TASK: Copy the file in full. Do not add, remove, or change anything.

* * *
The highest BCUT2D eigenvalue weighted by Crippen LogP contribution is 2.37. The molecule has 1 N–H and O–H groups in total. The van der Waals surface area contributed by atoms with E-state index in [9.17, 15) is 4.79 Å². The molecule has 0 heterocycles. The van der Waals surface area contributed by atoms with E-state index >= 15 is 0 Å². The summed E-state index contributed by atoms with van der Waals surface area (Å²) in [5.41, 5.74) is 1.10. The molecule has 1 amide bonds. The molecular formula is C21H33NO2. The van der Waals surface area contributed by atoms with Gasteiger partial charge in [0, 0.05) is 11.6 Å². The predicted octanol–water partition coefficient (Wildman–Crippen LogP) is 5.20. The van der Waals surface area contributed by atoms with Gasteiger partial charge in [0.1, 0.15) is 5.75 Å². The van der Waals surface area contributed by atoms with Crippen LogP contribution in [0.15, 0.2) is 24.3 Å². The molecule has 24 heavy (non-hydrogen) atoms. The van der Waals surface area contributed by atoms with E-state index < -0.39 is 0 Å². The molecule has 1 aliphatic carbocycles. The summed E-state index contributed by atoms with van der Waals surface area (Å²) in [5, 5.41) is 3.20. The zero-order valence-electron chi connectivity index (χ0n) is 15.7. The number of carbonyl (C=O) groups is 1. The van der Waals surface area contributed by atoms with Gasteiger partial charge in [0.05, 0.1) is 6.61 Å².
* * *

The highest BCUT2D eigenvalue weighted by Crippen LogP contribution is 2.37. The molecule has 1 N–H and O–H groups in total. The van der Waals surface area contributed by atoms with E-state index in [9.17, 15) is 4.79 Å². The molecule has 0 heterocycles. The van der Waals surface area contributed by atoms with E-state index >= 15 is 0 Å². The summed E-state index contributed by atoms with van der Waals surface area (Å²) in [5.41, 5.74) is 1.10. The molecule has 1 amide bonds. The molecular formula is C21H33NO2. The van der Waals surface area contributed by atoms with Gasteiger partial charge in [0, 0.05) is 11.6 Å². The predicted octanol–water partition coefficient (Wildman–Crippen LogP) is 5.20. The van der Waals surface area contributed by atoms with Gasteiger partial charge in [0.1, 0.15) is 5.75 Å². The van der Waals surface area contributed by atoms with Crippen LogP contribution in [0.15, 0.2) is 24.3 Å². The molecule has 24 heavy (non-hydrogen) atoms. The van der Waals surface area contributed by atoms with E-state index < -0.39 is 0 Å². The molecule has 1 aliphatic carbocycles. The summed E-state index contributed by atoms with van der Waals surface area (Å²) in [5, 5.41) is 3.20. The zero-order valence-electron chi connectivity index (χ0n) is 15.7. The number of carbonyl (C=O) groups is 1. The van der Waals surface area contributed by atoms with Gasteiger partial charge in [0.05, 0.1) is 6.61 Å².